Nigeria has granted incentive of ten years pioneer tax waiver to local car manufacturers to promote local production.
The Director General, National Automotive Design and Development Council, NADDC, Mr Jelani Aliyu, said the waiver would discourage importation of cars.
Jelani said this during a visit to the governor of Katsina State, Aminu Masari in Abuja.
He visited the governor to discuss the creation of Katsina automotive village with the help of NADDC.
The Director General stated that the waiver was to help manufacturers in setting up to recuperate their huge investment as automotive investments require millions of dollars to set up a plant.
“We are giving a ten years holiday to stop the importation of used vehicles plus a 35% levy and 35% duty adding up to 70%.
“But when they produce the vehicles in Nigeria it goes down to 10% or even 0% so they can more easily cover their investment and be at an advantage.
“As soon as President Mohommedu Buhari signs the auto policy into law, I can assure Nigerians that big companies like Volkswagen and others that we signed Memorandum of Understanding MOU with in 2018 will come to the country and invest again.
“With the diversification of the country from oil to non-oil, the automotive sector plays a very strong role, it has the capability to provide thousand of direct and indirect jobs.
“Nigeria spends not less than $8 billion yearly to bring in cars; they bring in about 300,000 to 400,000 cars from abroad every year.’’
On Nigerian roads we have about 11 million vehicles and the breakup of those vehicles are cars, buses up to 6.7 commercial, government owes about 1,35000, including diplomats all add to 11.5million vehicles on Nigerian roads.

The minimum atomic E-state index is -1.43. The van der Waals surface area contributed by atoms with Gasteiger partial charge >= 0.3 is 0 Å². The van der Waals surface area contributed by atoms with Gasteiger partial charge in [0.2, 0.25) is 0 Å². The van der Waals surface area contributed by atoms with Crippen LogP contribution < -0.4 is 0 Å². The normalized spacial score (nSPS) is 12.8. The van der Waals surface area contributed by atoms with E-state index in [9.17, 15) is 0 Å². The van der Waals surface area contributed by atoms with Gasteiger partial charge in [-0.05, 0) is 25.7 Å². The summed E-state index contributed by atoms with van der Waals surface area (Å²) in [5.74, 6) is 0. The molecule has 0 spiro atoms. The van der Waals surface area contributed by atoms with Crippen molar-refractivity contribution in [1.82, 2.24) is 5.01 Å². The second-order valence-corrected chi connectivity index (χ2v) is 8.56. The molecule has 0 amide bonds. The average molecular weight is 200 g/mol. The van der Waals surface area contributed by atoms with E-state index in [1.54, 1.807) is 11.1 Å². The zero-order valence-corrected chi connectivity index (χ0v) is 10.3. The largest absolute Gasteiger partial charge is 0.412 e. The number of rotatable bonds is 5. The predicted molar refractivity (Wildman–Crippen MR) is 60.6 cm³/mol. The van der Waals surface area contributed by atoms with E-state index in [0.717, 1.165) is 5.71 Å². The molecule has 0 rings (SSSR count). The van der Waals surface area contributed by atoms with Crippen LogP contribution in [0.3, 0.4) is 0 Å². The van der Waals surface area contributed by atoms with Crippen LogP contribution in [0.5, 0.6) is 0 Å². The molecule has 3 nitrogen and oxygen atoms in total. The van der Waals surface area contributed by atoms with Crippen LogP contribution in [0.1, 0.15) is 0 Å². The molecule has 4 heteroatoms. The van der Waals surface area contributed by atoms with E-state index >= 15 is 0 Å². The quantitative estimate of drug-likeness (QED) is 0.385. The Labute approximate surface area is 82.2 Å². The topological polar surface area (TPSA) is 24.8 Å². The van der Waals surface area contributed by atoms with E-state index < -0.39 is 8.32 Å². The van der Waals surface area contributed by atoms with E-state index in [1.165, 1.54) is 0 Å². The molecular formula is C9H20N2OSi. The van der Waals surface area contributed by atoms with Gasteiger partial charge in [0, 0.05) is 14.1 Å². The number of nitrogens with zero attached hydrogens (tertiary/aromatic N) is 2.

“Most of these vehicles brought into Nigeria are old, some are 10-20 years old. again all these monies leaving Nigerian shores are actually fuelling jobs abroad while we continue to have high unemployment rate in the country, not to say that all these monies going out and vehicles coming in are not contributing anything to the industrialization of Nigeria.
“Years back, we had Peugeot and Volkswagen producing vehicles, by 1980 we had three commercial vehicle plants, Styr, Anamco and Leyland and together we were producing 140,000 new vehicles.
Peugeot assembly in Kaduna had up to 40% local content, 40% of the components of Peugeot were actually made in Nigeria at that time.
After the drop in the price of crude oil in 1986 from $27 to $10 it completely wiped out the economy and the automobile sector was not spared, from 140 vehicles production per year production came down to zero.
Masari said it will be a welcome development for the state to partner NADDC on the creation of proper automotive village in the state, asserting that there should be a difference between a mechanic village and the automotive village.
This initiative will take a lot of youths off the streets, give the youths a sense of direction as more will acquire more skills through this initiative.